Francis reflects that only a son or daughter can be angry with a father, and yet have the closeness to seek and encounter him anew.
Pope Francis on June 3 continued his catechesis series on prayer, noting the great change in history that comes about with the call of Abraham.
Prior to God reaching out to him, the pope said, “Logic would suggest that [Abraham] worshipped other divinities; perhaps he was a wise man, used to peering at the sky and the stars.” But in response to God’s promise – a promise that could only be trusted — “Abraham leaves. He hears God’s voice and trusts His word.”
And with this departure a new way of conceiving the relationship with God is born; it is for this reason that the Patriarch Abraham is present in the great Jewish, Christian and Islamic spiritual traditions as the perfect man of God, capable of submitting to Him, even when His will is difficult, if not even incomprehensible.
Pope Francis reflected that “in Abraham’s life, faith becomes history.”
God is no longer seen only in cosmic phenomena, as a distant God who can inspire terror. The God of Abraham becomes “my God,” the God of my personal history, who guides my steps, who does not abandon me; the God of my days, the companion of my adventures; the God of Providence. I ask myself, and I ask you: do we have this experience of God? “My God”; the God who accompanies me, the God of my personal history, the God who guides my steps, who does not abandon me, the God of my days? Do we have this experience?
The Holy Father concluded his reflection on Abraham with a note on the intimacy that he shared with God, a familiarity that allowed him “even to be able to argue with Him,” though he was always faithful to his obedience.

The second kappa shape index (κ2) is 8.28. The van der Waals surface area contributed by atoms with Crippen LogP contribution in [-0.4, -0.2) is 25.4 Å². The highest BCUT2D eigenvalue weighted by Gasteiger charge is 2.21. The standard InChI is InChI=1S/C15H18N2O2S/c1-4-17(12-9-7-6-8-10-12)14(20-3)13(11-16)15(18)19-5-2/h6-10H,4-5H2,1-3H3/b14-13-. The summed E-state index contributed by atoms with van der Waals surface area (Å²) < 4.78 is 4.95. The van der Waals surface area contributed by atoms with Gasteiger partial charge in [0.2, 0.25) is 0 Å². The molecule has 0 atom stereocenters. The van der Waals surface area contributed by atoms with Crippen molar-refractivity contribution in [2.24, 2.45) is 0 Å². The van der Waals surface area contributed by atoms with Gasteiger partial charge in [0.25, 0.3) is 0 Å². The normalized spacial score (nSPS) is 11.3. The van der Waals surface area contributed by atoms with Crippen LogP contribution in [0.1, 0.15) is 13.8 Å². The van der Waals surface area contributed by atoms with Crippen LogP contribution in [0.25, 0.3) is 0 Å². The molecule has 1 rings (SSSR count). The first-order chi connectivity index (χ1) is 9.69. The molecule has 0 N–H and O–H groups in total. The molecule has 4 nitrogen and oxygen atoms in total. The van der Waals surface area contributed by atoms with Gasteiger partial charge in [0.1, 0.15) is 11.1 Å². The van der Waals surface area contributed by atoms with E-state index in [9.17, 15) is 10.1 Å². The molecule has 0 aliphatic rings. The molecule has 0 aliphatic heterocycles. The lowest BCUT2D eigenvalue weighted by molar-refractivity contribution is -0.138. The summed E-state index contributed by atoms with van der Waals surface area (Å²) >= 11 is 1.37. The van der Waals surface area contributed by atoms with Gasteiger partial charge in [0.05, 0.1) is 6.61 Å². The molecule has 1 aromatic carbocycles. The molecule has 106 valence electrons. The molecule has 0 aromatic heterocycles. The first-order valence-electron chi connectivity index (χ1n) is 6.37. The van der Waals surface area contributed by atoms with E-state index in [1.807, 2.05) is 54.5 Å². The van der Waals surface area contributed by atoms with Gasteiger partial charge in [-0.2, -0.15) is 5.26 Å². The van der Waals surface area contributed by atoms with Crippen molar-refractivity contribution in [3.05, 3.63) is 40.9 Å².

Abraham “speaks with God and argues. Up to the supreme test, when God asks him to sacrifice his very own son.”
“Let us learn from Abraham,” the Holy Father invited. “Let us learn to pray with faith: listen to the Lord, walk, dialogue to the point of arguing. We must not be afraid of discussing with God!”
I will also say something that seems to be a heresy. Many times I have heard people say: “You know, this happened to me and I am angry with God.” “Do you have the courage to be angry with God?” “Yes, I am angry.” “But this is a form of prayer.” Because only a son or daughter is capable of being angry with his or her father, and then find him again. Let us learn from Abraham to pray with faith, to dialogue, to discuss, but always willing to accept God’s word and put it into practice. With God, we learn to speak like a son to his father: to listen to him, to answer, to argue. But transparent, like a son with his father. This is how Abraham teaches us to pray.